ERIC Number: ED221278
Record Type: RIE
Publication Date: 1982-Aug
Reference Count: 0
Left-Handers and Cognitive Proficiency.
Wellman, Mary M.
In this research report, the influences of handedness, hand position while writing, and familial sinistrality (presence of left-handed relatives) on children's intellectual, reading, and visual-motor performance were investigated. Forty left- and right-handed children between the ages of 7 and 10 served as subjects. To assess hand positions, an index was devised, reflecting whether the subject's pencil pointed away from the body (normal position), was approximately parallel to an imaginary line drawn shoulder-to-shoulder through the body (horizontal position), or pointed toward the body (inverted position). Subjects' history of familial sinistrality was assessed through parent questionnaires; their intellectual functioning was measured by the Slosson Intellectual Test. Subtests of the Science Research Associate Achievement Test Battery and the Wechsler Intelligence Scale for Children-Revised were used, respectively, to assess subjects' reading ability and visual/motor performance. Results indicated that left- and right-handed children with horizontal hand positions had lower scores on reading ability than their counterparts who had inverted or normal hand position. Furthermore, both left- and right-handers with a positive history of familial sinistrality had higher IQ and spelling scores than children with no such history. Finally, no group differences in visual-motor performance were noted. Results are discussed in terms of hemispheric organization and the developmental reading process. (Author/MP)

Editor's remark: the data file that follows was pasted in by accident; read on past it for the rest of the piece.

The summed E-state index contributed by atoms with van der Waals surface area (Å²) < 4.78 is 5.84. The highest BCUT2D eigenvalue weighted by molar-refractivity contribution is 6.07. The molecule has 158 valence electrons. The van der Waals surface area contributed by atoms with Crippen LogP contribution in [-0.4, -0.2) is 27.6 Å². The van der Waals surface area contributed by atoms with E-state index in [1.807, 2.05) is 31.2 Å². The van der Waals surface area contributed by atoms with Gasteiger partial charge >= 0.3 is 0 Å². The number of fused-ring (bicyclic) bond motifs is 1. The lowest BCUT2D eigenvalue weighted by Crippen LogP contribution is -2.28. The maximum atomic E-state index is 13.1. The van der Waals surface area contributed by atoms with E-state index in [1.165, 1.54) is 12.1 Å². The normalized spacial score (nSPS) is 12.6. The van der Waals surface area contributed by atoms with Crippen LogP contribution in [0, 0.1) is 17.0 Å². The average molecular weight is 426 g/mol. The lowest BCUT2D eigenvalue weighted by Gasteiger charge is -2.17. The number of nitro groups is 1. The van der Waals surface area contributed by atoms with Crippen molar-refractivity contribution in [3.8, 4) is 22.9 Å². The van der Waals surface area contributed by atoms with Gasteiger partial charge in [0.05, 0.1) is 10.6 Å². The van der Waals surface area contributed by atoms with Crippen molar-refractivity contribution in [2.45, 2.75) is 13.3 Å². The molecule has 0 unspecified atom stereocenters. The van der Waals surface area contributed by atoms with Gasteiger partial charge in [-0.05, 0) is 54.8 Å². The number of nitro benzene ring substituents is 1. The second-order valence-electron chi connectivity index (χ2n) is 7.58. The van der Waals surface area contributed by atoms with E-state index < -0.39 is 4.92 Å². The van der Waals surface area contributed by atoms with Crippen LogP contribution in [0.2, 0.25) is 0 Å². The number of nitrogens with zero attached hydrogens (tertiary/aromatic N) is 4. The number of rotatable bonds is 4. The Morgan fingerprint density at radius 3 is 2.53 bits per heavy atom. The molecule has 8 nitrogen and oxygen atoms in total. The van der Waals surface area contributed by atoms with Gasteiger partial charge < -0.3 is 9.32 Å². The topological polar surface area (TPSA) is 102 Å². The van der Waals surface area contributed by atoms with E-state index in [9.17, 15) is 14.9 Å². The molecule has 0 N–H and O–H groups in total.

Publication Type: Reports - Research; Speeches/Meeting Papers
Education Level: N/A
Authoring Institution: N/A
Note: Paper presented at the Annual Meeting of the American Psychological Association (90th, Washington, DC, August 23-27, 1982).